by Sonia Levy

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The two recordings mirror two sites that have come to be of special significance for me. They are part of an ongoing body of work and research, investigating and looking at different aspects of the relationship between humans and whales.

These are places equally connected by their resemblances and differences to each other. Both are located in the controversial territory of the Arctic, caught between the sublime, romantic image of the last pristine, untamed environment, and the dramatic fast-paced change of landscapes ripe for new developments, industrialisations and extractions.

Of particular interest is how these coastal sites are places where cetaceans and human ‘meet’. With their intricate ecosystems, they are complex and mysterious marine environments inextricably tied to other kinds of ebbs and flows; oceanic currents and dynamics, the sun, the mountains and glacial rivers, the impact of human activities and terrestrial ecosystems, and of CO2 and other pollutants. In this globalised system of flows and temperatures creating and shaping life, patterns of migration, the lives of cetaceans and humans are entangled on a local scale.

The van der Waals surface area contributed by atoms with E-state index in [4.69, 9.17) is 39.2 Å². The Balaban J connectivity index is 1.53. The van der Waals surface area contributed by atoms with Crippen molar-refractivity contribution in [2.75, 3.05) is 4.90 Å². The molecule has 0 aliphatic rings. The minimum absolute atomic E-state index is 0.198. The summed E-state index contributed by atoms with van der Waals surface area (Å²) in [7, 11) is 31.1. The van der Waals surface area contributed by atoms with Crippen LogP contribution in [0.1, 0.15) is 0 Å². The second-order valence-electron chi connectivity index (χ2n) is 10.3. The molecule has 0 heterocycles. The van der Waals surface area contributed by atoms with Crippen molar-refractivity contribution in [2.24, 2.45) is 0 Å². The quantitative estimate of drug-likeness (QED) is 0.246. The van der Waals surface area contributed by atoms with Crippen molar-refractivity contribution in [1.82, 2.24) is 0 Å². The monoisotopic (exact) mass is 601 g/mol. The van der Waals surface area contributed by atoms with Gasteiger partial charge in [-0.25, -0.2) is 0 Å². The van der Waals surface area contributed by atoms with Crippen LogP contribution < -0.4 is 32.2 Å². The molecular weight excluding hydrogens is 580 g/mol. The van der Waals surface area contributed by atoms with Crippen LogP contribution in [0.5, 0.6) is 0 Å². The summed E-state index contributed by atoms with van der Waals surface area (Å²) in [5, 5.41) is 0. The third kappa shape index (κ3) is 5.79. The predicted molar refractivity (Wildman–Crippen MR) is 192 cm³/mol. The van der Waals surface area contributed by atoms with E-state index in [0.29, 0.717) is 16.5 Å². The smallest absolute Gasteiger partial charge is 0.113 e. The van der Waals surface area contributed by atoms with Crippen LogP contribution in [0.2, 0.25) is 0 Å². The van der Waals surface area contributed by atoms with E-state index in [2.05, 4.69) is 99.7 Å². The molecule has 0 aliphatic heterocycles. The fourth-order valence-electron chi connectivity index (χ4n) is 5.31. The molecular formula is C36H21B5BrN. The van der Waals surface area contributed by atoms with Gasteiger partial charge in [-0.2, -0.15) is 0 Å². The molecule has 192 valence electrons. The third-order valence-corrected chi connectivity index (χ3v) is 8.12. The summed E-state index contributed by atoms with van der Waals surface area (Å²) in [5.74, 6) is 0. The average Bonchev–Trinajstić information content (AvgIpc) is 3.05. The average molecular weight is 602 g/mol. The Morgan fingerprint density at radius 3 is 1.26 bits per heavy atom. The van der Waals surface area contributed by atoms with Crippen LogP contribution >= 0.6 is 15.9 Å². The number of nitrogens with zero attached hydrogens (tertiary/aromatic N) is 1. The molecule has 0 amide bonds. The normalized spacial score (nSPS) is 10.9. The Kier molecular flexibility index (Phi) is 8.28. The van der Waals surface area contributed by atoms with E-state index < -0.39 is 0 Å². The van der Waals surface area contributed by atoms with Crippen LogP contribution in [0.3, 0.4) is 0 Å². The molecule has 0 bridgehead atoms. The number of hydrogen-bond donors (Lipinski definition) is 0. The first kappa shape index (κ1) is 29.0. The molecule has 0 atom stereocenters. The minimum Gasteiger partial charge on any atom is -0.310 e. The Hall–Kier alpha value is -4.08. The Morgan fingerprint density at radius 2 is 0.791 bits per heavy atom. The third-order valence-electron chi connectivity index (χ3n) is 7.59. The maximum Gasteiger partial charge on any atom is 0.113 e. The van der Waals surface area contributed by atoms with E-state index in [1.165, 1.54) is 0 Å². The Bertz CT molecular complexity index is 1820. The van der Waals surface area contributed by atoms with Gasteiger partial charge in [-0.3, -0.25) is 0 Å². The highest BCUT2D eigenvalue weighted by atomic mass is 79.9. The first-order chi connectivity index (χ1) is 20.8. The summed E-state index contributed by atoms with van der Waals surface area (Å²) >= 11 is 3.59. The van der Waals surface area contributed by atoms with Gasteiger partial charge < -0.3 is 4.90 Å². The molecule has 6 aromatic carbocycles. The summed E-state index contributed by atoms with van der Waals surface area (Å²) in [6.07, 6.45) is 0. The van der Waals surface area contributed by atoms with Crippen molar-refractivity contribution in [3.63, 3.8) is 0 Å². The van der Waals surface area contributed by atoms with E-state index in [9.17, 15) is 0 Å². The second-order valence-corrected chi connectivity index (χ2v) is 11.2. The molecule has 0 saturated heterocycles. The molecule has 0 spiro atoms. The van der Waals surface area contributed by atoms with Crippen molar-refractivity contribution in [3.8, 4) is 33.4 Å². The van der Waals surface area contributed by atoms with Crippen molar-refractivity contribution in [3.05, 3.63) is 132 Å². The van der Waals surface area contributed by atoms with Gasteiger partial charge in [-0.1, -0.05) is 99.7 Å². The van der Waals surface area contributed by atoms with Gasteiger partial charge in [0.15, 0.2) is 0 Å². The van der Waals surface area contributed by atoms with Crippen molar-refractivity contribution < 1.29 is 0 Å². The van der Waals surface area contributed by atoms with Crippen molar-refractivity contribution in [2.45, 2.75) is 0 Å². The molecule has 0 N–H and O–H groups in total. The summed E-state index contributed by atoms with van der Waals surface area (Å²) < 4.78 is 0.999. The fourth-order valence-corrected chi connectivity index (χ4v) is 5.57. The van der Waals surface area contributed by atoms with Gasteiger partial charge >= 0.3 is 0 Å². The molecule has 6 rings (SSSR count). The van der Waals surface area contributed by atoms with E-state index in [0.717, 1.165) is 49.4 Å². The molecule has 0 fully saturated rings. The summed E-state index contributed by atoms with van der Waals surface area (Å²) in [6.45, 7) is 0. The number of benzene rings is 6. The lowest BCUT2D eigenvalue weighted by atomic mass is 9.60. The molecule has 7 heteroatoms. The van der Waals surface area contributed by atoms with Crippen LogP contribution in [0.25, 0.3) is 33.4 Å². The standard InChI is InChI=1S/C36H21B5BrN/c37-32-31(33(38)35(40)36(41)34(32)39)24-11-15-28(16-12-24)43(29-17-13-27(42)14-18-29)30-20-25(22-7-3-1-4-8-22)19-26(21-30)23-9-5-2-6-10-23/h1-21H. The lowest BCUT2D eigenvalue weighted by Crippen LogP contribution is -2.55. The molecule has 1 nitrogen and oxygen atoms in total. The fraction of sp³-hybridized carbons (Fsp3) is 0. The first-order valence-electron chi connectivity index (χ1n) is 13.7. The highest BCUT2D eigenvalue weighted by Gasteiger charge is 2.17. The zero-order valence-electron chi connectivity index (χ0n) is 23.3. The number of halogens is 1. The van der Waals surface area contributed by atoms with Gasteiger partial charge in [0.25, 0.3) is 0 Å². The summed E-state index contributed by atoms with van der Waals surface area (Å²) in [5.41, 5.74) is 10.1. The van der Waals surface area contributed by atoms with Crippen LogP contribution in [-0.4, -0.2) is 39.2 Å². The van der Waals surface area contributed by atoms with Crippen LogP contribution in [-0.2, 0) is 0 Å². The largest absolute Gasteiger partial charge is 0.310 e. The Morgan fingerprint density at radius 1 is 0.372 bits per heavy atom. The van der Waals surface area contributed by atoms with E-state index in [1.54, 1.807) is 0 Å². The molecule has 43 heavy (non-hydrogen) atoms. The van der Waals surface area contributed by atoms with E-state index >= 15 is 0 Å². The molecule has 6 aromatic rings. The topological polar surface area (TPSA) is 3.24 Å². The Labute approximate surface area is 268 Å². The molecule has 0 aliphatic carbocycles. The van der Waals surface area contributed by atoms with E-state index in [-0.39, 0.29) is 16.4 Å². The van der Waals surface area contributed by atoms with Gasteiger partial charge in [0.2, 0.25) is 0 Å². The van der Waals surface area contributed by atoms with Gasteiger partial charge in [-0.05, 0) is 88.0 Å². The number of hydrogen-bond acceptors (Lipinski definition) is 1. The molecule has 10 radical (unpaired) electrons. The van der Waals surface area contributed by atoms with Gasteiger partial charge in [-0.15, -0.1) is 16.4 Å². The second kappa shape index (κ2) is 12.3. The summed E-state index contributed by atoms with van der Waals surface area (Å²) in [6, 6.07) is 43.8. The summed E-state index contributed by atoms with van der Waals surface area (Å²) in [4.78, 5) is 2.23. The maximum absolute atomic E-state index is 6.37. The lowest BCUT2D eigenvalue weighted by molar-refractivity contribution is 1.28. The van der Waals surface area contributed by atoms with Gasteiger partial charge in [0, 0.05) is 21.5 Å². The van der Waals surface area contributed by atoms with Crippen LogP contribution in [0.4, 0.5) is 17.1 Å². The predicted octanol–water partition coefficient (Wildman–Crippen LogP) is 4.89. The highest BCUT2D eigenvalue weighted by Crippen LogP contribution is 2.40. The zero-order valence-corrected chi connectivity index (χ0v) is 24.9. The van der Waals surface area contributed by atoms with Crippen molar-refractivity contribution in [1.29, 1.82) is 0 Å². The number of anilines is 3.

Whales and cetaceans have come to represent our contradictory relationship with the environment, from their early commodification as barrels of oil, to their use as a symbol for saving the planet in the 1970s. 

As charismatic creatures, relatable and unfathomable – warm-blooded-social mammals like us, and yet living and roaming the depths of a turbid world with extra senses – can they now help us rethink and reconfigure our ways of cohabiting with the more-than-human world? 

Whales have become, for me, a lens through which to look at historical and cultural aspects of human interaction and relations to “nature”, while presenting a challenge in attempting to reverse this gaze to find ways to represent their worlding. 


released June 23, 2017



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